Internet startups have a lot on their plate and much of it is outside of their core business. Things like government red tape, raising funding, recruitment, and other peripheral but necessary activities add to the pain of building great products and suck up scarce bandwidth. But what about the need to make your website accessible to people with various disabilities?
A new browser toolbar – it’s actually a bookmarklet – from the campaign ‘Fix the Web‘ aims to make it easier for users with a disability and volunteers supporting the campaign to report when a website falls foul of making it accessible to all. It’s based on the ATBar, developed by researchers from the School of Electronics and Computer Science at the University of Southampton, and basically makes it a lot quicker to report an issue to the Fix the Web campaign who will then investigate and alert (and work with) the offending website to find a fix.
At this point I need to declare a non-interest. Some readers will be aware that I use a wheelchair. However, I’m happy to report that I have no issues when surfing the web, although I’ve been advised to steer clear of Internet Explorer.
Of course, there’s a strong moral case for making your startup’s web/cloud-based offering accessible to all. Witness the outcry on Twitter and elsewhere when the Egyptian government effectively broke the Internet for its people. But for many disabled people, parts of the web are broken by default and barely a hash tag is muttered – hence the aptly named Fix the web campaign.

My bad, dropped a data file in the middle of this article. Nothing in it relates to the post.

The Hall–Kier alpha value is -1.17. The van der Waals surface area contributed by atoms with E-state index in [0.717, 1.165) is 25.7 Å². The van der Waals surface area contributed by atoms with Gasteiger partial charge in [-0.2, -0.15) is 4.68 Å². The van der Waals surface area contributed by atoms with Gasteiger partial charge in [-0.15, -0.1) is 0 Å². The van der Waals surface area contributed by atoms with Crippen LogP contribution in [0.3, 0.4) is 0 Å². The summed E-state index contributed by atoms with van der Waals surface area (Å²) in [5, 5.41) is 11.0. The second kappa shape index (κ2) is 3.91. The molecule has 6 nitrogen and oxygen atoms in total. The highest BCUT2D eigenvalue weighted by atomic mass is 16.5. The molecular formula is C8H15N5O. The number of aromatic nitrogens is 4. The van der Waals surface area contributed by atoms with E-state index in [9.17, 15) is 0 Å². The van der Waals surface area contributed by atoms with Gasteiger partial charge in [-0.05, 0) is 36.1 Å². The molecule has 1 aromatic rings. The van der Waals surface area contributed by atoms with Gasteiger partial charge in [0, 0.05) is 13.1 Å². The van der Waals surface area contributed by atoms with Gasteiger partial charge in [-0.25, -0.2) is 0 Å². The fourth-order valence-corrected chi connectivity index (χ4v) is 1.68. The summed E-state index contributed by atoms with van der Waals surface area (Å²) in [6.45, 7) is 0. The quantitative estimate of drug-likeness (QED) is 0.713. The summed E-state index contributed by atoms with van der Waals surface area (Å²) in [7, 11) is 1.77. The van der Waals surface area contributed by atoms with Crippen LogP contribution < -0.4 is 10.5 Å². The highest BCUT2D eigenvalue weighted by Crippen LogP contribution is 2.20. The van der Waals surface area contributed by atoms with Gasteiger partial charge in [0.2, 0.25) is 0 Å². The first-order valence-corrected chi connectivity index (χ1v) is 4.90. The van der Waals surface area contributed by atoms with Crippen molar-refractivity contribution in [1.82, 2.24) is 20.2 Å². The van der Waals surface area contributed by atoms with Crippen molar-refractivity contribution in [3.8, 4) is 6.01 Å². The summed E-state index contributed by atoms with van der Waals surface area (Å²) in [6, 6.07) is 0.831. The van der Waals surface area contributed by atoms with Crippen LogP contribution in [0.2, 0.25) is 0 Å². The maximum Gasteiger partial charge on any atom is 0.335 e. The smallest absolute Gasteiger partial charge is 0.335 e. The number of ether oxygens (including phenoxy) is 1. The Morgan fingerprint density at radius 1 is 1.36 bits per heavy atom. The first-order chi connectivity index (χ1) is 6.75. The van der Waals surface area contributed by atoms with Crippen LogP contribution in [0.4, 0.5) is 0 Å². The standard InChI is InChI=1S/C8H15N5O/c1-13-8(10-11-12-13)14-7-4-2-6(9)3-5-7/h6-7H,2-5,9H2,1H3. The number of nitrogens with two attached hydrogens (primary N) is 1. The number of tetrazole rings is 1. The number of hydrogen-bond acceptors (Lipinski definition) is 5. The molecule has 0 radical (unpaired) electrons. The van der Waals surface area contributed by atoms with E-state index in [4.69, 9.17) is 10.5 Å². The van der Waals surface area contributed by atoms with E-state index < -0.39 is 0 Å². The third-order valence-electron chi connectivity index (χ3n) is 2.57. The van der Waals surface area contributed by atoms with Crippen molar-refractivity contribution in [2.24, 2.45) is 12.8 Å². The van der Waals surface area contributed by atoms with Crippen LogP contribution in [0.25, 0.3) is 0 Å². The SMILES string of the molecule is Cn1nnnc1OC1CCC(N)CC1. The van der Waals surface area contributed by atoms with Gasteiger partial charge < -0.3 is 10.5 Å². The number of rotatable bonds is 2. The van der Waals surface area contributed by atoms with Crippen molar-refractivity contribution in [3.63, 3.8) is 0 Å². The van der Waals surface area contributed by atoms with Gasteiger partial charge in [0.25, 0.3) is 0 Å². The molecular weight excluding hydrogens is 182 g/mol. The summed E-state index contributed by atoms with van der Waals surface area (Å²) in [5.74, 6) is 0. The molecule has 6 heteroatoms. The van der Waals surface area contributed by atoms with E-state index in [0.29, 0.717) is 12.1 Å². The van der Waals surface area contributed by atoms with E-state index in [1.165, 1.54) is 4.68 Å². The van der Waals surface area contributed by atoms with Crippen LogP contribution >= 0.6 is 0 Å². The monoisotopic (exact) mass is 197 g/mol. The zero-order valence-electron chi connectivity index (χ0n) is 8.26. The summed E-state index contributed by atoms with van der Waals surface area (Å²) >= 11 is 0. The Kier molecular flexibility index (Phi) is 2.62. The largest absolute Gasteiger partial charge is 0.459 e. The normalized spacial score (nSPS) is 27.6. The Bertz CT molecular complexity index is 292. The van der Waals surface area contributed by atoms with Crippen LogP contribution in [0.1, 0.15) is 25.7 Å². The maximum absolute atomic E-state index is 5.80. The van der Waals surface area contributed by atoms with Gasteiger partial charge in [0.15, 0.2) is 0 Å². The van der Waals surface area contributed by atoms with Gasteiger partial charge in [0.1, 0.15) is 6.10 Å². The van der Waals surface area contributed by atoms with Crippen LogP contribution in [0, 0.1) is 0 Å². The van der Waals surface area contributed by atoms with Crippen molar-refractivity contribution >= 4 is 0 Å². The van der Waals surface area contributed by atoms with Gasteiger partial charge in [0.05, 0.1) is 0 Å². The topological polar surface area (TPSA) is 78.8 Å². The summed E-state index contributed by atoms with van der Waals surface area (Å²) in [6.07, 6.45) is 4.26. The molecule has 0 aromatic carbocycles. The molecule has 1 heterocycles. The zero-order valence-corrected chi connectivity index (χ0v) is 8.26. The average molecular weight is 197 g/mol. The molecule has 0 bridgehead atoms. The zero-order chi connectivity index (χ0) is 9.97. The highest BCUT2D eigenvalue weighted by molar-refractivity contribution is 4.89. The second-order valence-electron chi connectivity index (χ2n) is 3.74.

(In fact, you can report accessibility problems via Twitter using #fixtheweb #fail, the offending URL and a brief description of the problem.)
On the other side of the coin, however – and I’m no expert – is the tension between the added cost of complying with accessibility guidelines, which for some websites may even be a legal requirement, and that innovating on the web, which is the domain of startups, often involves pushing the envelope of browser technology. Anybody who has tried and failed to get their fancy AJAX User Interface to work on certain versions of Internet Explorer, for example, might struggle to make it screen reader compatible. But then again, something as simple as using proper alt tags or not locking down font sizes could help a great deal and I’m sure there are a host of other low hanging fixes. People with disabilities are potential customers after all.
So, startups reading this, have you ever considered accessibility? If the Fix the Web tool bar takes off – British cultural icon Stephen Fry is backing the campaign – then you might just have to.